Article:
Photograph credits: Portrait of Thomas Jefferson: © Burstein Collection/CORBIS. Macaronimaking machine courtesy of the Library of Congress.
Long ago, before your great-greatgrandparents were born, there lived a man named Thomas Jefferson. You probably know his name because he was the third president of the United States.
But that’s not all there is to know about Thomas Jefferson.
Thomas Jefferson loved to read.
He collected books about the stars and books about history. In fact, he had one of the largest libraries in America.
Thomas Jefferson also loved to write.
He wrote letters to people like Benjamin Franklin and George Washington. In his lifetime, he wrote over 20,000 letters. That’s like writing a letter a day, every day, for 55 years!
Many of Thomas’s letters said that America should be its own country. (The British thought America belonged to them.)
So Thomas Jefferson went to work writing the Declaration of Independence. He wrote and rewrote it for 17 days straight—until he got it just right.
Of course, with all that reading and writing and thinking, sometimes Thomas Jefferson got tired.
Sometimes his back hurt.
And sometimes he got hungry. When that happened…
…he usually took a break and had a snack. Because Thomas Jefferson really, really loved food!
Thomas liked food so much, he sometimes spent as much as 50 dollars on groceries in just one day! (That would be like spending 750 dollars today!)
Thomas also spent a lot of time thinking about food. He even thought about better ways to get food!
Sometimes Thomas Jefferson got hungry late at night after everyone else had gone to bed.
When that happened, he had to tiptoe down the hallway and all the way downstairs to the kitchen.
Then he had to fix a tray of food and carry it all the way back upstairs and down the long, dark hallway to the dining room.
If he was lucky, there was still a little left when he sat down to eat.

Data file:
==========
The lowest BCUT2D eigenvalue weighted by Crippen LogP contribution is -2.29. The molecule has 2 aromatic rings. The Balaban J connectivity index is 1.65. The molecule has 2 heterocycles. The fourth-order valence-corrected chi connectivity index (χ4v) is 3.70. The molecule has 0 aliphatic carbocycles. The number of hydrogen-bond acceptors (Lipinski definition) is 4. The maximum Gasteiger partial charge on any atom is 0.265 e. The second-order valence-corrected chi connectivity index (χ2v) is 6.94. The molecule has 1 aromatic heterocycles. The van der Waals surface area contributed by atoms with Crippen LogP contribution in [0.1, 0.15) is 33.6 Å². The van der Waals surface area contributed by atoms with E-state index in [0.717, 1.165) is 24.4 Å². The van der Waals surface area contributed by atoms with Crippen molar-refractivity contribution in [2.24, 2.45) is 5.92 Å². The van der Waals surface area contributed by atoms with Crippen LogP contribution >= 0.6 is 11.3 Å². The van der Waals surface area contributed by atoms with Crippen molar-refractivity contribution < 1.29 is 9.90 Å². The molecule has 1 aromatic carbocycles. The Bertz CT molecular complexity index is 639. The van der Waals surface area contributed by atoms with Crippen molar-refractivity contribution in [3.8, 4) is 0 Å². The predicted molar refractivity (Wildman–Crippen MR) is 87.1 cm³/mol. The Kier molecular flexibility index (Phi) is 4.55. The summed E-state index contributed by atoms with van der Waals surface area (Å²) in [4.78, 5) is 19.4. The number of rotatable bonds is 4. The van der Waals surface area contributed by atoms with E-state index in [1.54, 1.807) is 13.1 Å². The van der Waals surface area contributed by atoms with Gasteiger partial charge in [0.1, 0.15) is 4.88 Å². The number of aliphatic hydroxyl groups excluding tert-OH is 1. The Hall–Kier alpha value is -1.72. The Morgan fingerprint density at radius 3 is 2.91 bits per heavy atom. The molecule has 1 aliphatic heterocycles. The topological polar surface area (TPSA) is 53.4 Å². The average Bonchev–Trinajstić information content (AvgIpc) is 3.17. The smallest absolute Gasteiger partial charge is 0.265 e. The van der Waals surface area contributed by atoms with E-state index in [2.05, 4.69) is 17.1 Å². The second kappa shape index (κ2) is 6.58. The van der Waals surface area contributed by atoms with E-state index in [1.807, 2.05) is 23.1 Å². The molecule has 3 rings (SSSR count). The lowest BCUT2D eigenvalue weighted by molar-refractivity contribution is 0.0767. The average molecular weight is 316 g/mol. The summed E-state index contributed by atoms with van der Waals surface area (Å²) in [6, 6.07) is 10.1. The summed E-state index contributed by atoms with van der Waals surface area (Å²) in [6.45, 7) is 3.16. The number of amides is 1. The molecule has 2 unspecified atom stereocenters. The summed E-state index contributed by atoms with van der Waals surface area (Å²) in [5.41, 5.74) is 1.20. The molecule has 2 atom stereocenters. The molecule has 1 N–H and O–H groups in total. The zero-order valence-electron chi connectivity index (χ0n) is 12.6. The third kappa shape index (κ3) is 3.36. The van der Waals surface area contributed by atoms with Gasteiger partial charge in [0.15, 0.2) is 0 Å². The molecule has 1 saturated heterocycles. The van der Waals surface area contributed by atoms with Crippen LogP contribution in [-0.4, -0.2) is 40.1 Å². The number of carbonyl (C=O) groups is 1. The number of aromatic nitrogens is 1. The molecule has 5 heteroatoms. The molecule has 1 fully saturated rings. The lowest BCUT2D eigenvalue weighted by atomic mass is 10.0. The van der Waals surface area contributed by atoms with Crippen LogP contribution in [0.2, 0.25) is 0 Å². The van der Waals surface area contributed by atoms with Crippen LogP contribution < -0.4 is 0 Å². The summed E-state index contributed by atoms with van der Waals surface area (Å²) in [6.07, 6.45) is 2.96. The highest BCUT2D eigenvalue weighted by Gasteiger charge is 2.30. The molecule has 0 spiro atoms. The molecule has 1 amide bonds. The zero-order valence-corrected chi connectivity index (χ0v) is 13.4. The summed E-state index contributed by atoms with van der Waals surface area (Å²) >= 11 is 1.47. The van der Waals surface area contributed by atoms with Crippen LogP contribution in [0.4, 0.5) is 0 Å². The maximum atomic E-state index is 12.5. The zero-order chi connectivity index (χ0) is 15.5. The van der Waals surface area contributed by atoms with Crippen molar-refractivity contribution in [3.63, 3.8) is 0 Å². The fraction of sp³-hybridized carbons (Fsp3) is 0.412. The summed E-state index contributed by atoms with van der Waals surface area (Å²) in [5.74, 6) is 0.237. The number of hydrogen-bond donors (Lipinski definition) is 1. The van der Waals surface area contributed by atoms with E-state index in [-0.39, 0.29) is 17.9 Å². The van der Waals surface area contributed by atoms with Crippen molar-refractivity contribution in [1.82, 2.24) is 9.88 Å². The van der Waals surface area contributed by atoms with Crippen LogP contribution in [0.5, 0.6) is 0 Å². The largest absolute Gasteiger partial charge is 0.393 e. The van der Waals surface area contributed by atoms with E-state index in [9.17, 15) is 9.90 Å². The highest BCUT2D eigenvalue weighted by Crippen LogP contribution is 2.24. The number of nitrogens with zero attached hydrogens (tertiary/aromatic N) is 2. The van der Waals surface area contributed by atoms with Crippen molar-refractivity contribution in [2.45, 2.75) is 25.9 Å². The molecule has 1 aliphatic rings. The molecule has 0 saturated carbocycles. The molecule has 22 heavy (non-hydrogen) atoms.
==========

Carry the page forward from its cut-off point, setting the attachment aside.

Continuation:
Thomas needed an easier way to get his food upstairs.
So he built a little elevator in his house. It was too small to carry people. But it could take food and drinks from the kitchen to the dining room upstairs—without spilling a drop! Thomas called his invention a dumbwaiter.
Thomas’s dumbwaiter is still in his house in Virginia today—and it still works!
Thomas had a giant garden behind his house. The garden was 1,000 feet long. It was filled with more than 200 different kinds of fruits and vegetables.
If you visit Thomas’s house, Monticello, today, you can still see many of the fruit trees he planted.
Sometimes Thomas wanted a snack from his garden. But the apples on the bottoms of the trees were usually already picked.
“Hmmm,” thought Thomas. “There must be a simple way to get apples from the tops of the trees.”
Thomas found a long wooden pole. He attached a metal basket to it. The basket had hooks at the top.
He used the hooks to pull off the apples. Presto! Ripe apples fell into the basket!
In 1784, Thomas sailed to France. He wanted to help make America’s friendship with France stronger.
Thomas was sad to leave America and Monticello. But he knew it was an important job. He also knew there would be lots of new foods to try!
Thomas was right!